For gender parity, reach out to young boys
I have often heard people saying that the origins of toxic masculinity are to be found in the sense of entitlement or misogynistic notions inculcated in men when they are boys. No doubt, they are influenced by their surroundings, the discourse they are privy to, the relationship between the genders within the family. But, for the most part, it would seem that young boys and adolescents are completely left out of the gender discourse while there are so many policies and programmes for young women.
The scales are tilted very heavily against women in the field of gender relations but this cannot change substantially if men are to go along without even realising that their behaviour is unacceptable, offensive, even dangerous. Many have no sense of wrong as seen from the sentiments expressed by one of the men who participated in the Delhi gangrape. He simply felt that the victim was to blame for wandering around at night and that he had every right to attack her. In many ways, while women’s rights have moved ahead, men’s rights and, with that, their emotional growth has stood still.
If we can approach issues like Swacch Bharat on a war footing, we can also address the issue of including the boy child in the gender framework from an early age. It is only if the idea of an equal relationship between the sexes is discussed at an early age that men will stop feeling the pressure to be aggressive and the need to exert their power in ugly ways. This is not to make any excuses for unacceptable male behaviour but to say that no one has even thought it fit to discuss their behaviour at an early age, by, for example, bringing this discourse into value education at the school level.
The boy’s passage into adolescence in India is a lonely process. There is no one to explain what changes he is going through, be they physical and emotional. He is not aware of how to adopt healthy practices, beyond the pervasive gym culture which has spread across small town India. He often feels that alcohol and tobacco are signs that he is now a man and can indulge in adult pursuits. His role models are men who grew up in the same, largely ignorant milieu. And he has no positive way of channelling the emotional changes he is undergoing. Often his perceptions are moulded by violent and misogynistic movies and the all too easily available pornography on tap.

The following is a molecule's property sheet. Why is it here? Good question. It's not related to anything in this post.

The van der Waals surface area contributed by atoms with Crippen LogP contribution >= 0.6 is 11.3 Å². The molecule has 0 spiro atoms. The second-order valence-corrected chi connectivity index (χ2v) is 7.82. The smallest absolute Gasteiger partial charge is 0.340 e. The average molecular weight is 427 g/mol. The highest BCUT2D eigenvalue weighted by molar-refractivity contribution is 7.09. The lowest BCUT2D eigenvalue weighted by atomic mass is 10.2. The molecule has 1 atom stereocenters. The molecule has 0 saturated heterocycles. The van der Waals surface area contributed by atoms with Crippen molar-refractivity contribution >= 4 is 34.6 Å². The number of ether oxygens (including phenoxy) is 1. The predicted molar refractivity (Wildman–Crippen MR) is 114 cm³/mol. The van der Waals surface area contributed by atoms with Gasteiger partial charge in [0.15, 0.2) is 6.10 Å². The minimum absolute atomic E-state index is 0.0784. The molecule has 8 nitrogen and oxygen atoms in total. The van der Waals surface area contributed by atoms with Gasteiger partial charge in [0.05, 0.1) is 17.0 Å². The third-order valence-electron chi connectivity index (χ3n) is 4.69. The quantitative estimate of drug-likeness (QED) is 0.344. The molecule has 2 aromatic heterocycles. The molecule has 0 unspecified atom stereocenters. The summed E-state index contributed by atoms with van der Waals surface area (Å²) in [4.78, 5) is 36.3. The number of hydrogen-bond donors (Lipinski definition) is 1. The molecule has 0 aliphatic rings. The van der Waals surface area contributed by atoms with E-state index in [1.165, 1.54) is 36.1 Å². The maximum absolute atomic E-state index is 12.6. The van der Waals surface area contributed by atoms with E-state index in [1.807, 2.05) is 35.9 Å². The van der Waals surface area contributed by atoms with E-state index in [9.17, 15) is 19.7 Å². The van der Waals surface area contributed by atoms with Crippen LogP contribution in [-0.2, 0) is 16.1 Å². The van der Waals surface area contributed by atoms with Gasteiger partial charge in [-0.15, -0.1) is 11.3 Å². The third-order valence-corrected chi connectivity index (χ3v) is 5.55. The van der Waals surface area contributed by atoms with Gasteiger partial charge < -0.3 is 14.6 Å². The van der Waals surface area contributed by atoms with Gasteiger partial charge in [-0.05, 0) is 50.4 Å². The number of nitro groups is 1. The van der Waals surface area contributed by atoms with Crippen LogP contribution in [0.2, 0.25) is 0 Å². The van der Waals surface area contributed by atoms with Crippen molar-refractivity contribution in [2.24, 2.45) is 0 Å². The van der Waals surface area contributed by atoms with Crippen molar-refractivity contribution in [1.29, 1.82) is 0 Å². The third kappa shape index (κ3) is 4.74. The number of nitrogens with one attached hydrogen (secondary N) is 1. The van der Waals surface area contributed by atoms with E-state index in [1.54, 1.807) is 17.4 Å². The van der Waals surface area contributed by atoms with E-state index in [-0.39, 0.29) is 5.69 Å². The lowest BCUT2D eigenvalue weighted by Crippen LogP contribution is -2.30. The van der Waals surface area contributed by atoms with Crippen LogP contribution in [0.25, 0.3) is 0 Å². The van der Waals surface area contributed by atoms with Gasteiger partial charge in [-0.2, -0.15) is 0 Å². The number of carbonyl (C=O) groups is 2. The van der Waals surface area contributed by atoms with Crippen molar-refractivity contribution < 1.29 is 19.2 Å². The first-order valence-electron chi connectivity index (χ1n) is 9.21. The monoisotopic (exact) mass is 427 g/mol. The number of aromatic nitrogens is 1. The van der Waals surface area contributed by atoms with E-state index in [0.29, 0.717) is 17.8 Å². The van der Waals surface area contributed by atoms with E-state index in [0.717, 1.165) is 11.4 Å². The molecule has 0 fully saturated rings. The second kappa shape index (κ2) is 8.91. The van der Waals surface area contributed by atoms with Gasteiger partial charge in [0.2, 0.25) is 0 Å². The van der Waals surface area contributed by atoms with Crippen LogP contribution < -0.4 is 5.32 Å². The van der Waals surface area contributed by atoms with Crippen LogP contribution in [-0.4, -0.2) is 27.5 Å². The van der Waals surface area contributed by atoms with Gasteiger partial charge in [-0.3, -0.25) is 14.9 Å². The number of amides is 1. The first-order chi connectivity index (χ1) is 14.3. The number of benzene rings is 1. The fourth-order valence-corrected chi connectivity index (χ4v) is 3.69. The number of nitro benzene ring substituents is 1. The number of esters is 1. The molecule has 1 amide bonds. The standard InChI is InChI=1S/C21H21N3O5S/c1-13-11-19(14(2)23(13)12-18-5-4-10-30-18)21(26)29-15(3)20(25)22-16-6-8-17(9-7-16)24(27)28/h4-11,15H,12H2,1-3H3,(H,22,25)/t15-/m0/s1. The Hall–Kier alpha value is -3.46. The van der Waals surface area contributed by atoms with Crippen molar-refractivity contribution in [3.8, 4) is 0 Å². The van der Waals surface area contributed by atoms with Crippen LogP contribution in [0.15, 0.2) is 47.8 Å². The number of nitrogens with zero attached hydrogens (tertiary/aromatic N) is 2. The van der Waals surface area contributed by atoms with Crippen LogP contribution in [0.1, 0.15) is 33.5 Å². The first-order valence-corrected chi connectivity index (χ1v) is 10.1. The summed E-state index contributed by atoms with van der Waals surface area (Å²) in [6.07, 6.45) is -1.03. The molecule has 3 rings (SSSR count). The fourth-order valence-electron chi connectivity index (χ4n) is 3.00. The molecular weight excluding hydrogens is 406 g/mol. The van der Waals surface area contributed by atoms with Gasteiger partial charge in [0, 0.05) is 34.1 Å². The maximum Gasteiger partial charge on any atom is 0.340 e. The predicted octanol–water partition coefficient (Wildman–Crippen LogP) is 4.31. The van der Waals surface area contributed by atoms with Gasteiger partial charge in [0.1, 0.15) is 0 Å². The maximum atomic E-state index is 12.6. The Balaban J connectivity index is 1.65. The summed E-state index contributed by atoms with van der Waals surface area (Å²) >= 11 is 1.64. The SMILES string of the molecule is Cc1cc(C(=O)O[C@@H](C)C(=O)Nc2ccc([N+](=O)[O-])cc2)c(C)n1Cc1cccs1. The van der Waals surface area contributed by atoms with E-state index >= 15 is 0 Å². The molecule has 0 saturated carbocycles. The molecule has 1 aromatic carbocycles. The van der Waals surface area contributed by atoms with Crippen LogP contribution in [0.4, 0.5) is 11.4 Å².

Across the world, several studies have shown that boys are more prone to violence and mental problems than girls. In many schools, and I am speaking of urban ones, schools do have sex education, but it rarely looks at the unique problems that boys face. For one, they are not encouraged to seek help because that is seen as a sign of weakness. I have friends who have told me that they are glad they had boy children because they had to worry less in a violent world. This is to diminish the needs of boys who are as vulnerable and emotional and need the same nurturing as girls.
The government ought to have a programme specifically aimed at young boys and men. Surely, that should not be difficult if it is done at the school level. The boy should be told that it is all right to be weak at times, that it is not unmanly to confess to emotions. We rejoice in a few enlightened ads in which the men are not afraid to take on traditionally feminine roles, are not afraid to cry. But in reality, there is no attempt to deal with the pressures young men face.
The young boy and adolescent must be given the tools to handle aspects of life other than just education and job skills. It is incorrect to assume that young men from the urban English-speaking elite are not vulnerable. The pressure on them to succeed is huge and failure is not really an option. Most NGOs, perhaps out of conviction or ease of funds, find it easier to gravitate towards the girl child to adolescent to woman. But if such an effort were made for the other sex, many problems which afflict gender relations would be less and we would be able to live in a safer environment.